Re: [isabelle] parse translations



On Sun, 16 Jan 2011, Matthias Schmalz wrote:

The binder(s) I actually want to define has the following characteristics:
1. binds several variables (like \<forall>, \<exists>, set comprehension)
2. no simple recursive definition (like set comprehension, unlike
\<forall>, as \<forall> x xs. p == \<forall> x. \<forall> xs. p)
3. the right-hand side of the definition has an extra bound variable
(like set comprehension:
{t | xs. p} == {y. \<exists> xs. y = t \<and> p})
4. the right-hand side binds the bound variables of the left-hand side
several times such as in:
foo xs. p == (\<forall> xs. p) \<and> (\<exists> xs. p)

The multiple bound variables make it hard to work with abbreviations. I will try to cook something up with overloading (to cope with the arbitrary number of bound variables). If that does not work out, I will define (on demand) several constants foo1, foo2, ..., one for each number of bound variables.

Is this some standard notion of Event-B explained in the literature somewhere?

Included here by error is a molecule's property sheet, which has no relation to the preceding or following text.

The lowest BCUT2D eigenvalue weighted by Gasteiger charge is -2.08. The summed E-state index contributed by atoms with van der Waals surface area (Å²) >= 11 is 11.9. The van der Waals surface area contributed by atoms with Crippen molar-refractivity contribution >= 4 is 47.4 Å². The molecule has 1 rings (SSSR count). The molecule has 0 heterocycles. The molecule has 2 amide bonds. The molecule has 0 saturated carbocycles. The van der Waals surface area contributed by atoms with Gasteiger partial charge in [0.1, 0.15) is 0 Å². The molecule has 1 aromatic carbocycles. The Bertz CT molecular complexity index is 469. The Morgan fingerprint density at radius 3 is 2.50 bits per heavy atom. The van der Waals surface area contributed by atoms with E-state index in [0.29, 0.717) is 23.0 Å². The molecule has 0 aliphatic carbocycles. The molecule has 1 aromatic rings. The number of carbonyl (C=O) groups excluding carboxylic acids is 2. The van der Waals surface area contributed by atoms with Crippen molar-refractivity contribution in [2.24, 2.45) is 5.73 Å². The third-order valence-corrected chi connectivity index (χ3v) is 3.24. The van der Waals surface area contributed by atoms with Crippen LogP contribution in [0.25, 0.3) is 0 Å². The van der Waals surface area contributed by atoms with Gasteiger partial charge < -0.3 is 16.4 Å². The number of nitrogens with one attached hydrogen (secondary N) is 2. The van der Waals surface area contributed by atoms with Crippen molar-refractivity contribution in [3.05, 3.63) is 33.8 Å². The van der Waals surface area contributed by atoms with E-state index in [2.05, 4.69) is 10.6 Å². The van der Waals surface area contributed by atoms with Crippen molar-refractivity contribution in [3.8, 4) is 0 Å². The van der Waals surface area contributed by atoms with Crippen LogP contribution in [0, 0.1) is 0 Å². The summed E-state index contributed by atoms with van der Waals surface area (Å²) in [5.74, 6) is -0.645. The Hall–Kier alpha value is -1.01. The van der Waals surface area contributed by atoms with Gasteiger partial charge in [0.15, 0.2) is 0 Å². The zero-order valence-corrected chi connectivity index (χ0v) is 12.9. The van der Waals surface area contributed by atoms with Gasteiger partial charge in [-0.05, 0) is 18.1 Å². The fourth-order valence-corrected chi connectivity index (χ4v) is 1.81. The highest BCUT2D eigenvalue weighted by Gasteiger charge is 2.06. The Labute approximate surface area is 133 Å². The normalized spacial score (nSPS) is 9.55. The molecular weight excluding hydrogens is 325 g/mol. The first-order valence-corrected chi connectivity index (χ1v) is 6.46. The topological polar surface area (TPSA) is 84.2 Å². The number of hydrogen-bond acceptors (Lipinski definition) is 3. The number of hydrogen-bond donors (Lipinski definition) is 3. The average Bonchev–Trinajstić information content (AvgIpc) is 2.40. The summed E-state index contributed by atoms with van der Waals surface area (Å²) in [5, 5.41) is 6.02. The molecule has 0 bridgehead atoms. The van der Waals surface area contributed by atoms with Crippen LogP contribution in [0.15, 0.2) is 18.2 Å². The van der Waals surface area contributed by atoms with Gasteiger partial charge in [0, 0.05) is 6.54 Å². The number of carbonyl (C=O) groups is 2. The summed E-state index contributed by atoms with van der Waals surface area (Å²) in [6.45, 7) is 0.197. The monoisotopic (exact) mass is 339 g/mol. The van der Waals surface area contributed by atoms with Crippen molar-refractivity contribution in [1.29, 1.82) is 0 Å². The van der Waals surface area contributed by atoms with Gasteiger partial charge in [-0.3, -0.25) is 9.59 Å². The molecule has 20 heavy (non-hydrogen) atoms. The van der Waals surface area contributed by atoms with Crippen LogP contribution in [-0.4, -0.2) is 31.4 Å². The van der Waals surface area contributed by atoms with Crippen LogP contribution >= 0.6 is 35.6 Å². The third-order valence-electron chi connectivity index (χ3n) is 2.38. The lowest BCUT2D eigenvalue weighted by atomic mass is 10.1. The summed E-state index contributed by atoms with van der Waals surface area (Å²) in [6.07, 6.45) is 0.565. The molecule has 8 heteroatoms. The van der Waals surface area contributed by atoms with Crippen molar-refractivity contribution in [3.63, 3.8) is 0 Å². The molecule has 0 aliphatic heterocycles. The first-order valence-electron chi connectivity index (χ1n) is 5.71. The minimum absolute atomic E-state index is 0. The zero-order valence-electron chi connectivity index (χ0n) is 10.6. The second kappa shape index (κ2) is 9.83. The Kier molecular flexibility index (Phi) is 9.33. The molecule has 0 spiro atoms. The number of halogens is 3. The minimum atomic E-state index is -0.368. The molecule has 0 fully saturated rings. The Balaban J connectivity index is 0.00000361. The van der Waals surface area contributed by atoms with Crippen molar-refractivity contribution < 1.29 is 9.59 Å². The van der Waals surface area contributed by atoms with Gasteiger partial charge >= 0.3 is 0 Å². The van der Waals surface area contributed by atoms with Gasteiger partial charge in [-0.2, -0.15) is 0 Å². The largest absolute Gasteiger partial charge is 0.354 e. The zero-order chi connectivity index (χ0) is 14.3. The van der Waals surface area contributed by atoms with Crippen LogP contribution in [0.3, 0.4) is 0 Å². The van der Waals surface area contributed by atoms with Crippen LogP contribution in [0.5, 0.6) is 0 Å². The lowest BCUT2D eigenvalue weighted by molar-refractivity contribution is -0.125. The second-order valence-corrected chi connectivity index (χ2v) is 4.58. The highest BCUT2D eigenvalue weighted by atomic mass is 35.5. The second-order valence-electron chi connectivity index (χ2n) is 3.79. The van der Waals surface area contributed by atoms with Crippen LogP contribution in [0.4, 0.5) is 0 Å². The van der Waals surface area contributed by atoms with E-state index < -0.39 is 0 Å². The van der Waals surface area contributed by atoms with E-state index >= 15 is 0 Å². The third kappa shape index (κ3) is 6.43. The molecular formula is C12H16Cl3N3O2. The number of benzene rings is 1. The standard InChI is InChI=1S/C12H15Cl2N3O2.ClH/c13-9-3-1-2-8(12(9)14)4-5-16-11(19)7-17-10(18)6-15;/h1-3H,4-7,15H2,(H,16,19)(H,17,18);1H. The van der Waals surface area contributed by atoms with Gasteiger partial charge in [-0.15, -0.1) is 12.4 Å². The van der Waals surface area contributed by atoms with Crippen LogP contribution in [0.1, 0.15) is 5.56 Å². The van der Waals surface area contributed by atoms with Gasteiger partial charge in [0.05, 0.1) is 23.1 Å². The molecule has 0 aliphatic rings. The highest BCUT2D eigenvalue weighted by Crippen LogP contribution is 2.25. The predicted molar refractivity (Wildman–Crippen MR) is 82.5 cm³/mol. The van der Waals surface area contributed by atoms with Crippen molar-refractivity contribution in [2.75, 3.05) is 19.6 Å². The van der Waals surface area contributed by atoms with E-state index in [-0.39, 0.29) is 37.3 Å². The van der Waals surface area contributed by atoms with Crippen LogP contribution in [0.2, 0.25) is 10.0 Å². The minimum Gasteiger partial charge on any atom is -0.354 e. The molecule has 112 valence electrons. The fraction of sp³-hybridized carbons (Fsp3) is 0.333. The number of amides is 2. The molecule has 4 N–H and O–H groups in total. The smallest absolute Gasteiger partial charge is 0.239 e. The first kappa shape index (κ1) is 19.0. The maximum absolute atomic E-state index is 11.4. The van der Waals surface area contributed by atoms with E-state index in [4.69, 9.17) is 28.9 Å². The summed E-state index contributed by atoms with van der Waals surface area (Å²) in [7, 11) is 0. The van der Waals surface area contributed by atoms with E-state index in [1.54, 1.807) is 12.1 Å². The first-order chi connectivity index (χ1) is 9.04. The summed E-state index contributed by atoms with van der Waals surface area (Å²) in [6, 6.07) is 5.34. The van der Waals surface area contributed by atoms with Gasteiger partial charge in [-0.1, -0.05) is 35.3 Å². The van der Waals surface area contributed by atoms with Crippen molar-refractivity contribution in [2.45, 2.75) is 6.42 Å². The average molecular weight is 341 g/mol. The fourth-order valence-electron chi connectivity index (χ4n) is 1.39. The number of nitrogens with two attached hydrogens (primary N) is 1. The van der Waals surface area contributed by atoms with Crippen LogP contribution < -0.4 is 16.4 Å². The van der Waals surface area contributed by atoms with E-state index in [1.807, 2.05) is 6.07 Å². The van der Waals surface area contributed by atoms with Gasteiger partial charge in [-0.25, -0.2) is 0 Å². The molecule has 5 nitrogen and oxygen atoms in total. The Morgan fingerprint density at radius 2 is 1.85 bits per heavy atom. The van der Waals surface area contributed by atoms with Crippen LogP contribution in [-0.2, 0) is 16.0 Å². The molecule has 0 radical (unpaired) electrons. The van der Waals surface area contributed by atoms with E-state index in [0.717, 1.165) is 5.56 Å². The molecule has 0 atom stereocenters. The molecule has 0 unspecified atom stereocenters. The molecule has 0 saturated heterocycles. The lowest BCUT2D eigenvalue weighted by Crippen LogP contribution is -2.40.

Anyway, the aforementioned idea of separating the concrete syntax (with the binding) from the abstract syntax (with the duplication of subterms) works along these lines:

  abbreviation Foo :: "('a => bool) => bool" (binder "FOO " 10)
    where "Foo b == (ALL x. b x) & (EX x. b x)"

There are two syntax layers involved here: the "binder" annotation produces some standard parse/print translation for iterated binders; the rewrite rule operates on fully type-checked lambda terms -- when the regular type-inference is already finished.

At both layers you can install your own ML function to operate on parse terms and typed lambda terms, respectively. You merely declare an uninterpreted constant like this:

  axiomatization Foo :: "('a => bool) => bool"

or any other type scheme that fits for your application. Note that 'axiomatization' instead of 'consts' ensures that the user cannot accidentally define Foo later on.

You then provide ML 'parse_translation' and 'print_translation' in the known manner. Moreover, the inner check/uncheck phase is configured like this:

  declaration {* K (Syntax.add_term_check 0 "my_check" my_check) *}

Here my_check is your function to operate on simultatenously on a given input or output situation (consiting of terms). It returns either SOME changed result, or NONE for identity. See also e.g. see src/Pure/Isar/proof_context.ML how expand_abbrevs and contract_abbrevs are done. This is really a user-space mechanism.


	Makarius





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